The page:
Tax Extensions Wipe Away the President’s Budget Savings

The President’s Fiscal Year (FY) 2025 budget proposal calls for $3.3 trillion of net deficit reduction through 2034. However, these savings could disappear if the President extends various expiring tax provisions without additional offsets. In the budget, President Biden suggests he will work with Congress to responsibly extend expiring elements of the Tax Cuts & Jobs Act (TCJA) for taxpayers earning less than $400,000. The budget also temporarily extends one element of the TCJA – the Child Tax Credit (CTC) – through the end of 2025.

In this piece, we estimate:

  • Extending the TCJA and CTC expansion for incomes below $400,000 would likely cost $2.8 to $3.8 trillion through 2034.
  • Without additional offsets, these new costs would turn the $3.3 trillion of deficit reduction in the budget to somewhere between $500 billion of savings and a $500 billion debt increase.
  • Without additional offsets, these extensions would boost debt to between 112 and 115 percent of Gross Domestic Product (GDP) by 2034 under the budget, compared to 106 percent without these extensions.

At the end of 2025, most of the individual income and estate tax provisions under the 2017 Tax Cuts & Jobs Act are scheduled to expire.1 Extending them in full would cost around $3 trillion through 2034, while allowing them to expire would lead to a significant change in the tax code between 2025 and 2026.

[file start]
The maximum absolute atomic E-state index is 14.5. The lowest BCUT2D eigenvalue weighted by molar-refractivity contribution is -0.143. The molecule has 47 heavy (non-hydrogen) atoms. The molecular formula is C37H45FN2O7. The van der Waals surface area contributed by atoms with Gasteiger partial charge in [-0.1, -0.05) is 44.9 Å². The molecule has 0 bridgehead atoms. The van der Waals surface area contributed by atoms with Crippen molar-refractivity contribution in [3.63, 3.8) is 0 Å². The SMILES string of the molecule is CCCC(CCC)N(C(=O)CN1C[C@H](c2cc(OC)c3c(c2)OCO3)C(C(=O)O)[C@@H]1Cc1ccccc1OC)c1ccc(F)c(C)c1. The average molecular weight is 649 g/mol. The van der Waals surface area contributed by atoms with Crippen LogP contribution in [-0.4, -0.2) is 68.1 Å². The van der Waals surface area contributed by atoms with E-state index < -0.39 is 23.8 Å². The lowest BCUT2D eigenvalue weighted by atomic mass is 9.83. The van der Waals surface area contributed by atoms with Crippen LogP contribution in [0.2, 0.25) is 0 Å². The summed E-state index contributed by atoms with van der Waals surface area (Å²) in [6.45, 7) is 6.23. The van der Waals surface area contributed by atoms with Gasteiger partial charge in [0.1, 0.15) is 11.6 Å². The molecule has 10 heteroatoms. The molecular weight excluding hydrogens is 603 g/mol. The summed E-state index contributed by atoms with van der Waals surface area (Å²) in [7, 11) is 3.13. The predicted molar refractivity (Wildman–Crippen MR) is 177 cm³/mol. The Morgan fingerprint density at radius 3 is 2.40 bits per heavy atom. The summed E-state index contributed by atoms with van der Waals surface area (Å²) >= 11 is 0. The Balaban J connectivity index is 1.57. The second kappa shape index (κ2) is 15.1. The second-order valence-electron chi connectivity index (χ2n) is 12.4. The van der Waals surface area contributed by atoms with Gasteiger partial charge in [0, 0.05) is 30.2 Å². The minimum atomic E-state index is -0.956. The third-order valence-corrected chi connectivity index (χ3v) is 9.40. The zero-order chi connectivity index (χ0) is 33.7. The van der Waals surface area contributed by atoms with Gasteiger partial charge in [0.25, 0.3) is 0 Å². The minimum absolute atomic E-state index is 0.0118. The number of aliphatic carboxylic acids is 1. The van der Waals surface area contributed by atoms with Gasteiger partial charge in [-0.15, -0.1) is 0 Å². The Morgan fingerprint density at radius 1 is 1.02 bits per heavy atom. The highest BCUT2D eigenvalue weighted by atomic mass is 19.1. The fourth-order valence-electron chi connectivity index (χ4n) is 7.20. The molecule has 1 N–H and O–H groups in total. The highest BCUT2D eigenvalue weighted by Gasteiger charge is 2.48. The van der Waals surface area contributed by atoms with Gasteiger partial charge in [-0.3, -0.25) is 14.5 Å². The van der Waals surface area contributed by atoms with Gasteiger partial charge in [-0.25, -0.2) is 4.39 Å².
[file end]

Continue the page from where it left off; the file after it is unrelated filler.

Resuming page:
Join the Committee for a Responsible Federal Budget on March 28 for a summit focusing on the 2025 tax cut expirations and future tax policy – When the TCJA Expires: A Tax Policy Summit.

For the most part, the President’s budget itself ignores these expirations.2 Instead the budget includes language asserting that the President opposes tax cut extensions for Americans earning over $400,000 per year and that he will work with Congress to pay for extensions for those making below $400,000. The budget does not specify what any of these pay-fors would look like, but it does make two major changes to the TCJA prior to the 2025 expiration – restoring the top rate to 39.6 percent (up from 37 percent) and significantly expanding the Child Tax Credit.

The cost of extending the TCJA tax cuts below $400,000 depends heavily on the details. For example, we estimate that extending all elements of the TCJA other than the top rate (restored to 39.6% as proposed in the budget) and the estate tax (returned to pre-TCJA levels) would cost about $2.45 trillion relative to the President’s budget. If the President also allowed the Alternative Minimum Tax (AMT) and Pease limitation to return above $400,000 and allowed the 20% pass-through deduction to expire above $400,000, the cost of extension would drop to $1.55 trillion.

In either case, extending the President’s proposed revival of the American Rescue Plan’s Child Tax Credit expansion – a fully refundable and advanceable $3,000 per child ($3,600 per young child) – would cost an additional $900 billion through FY 2034.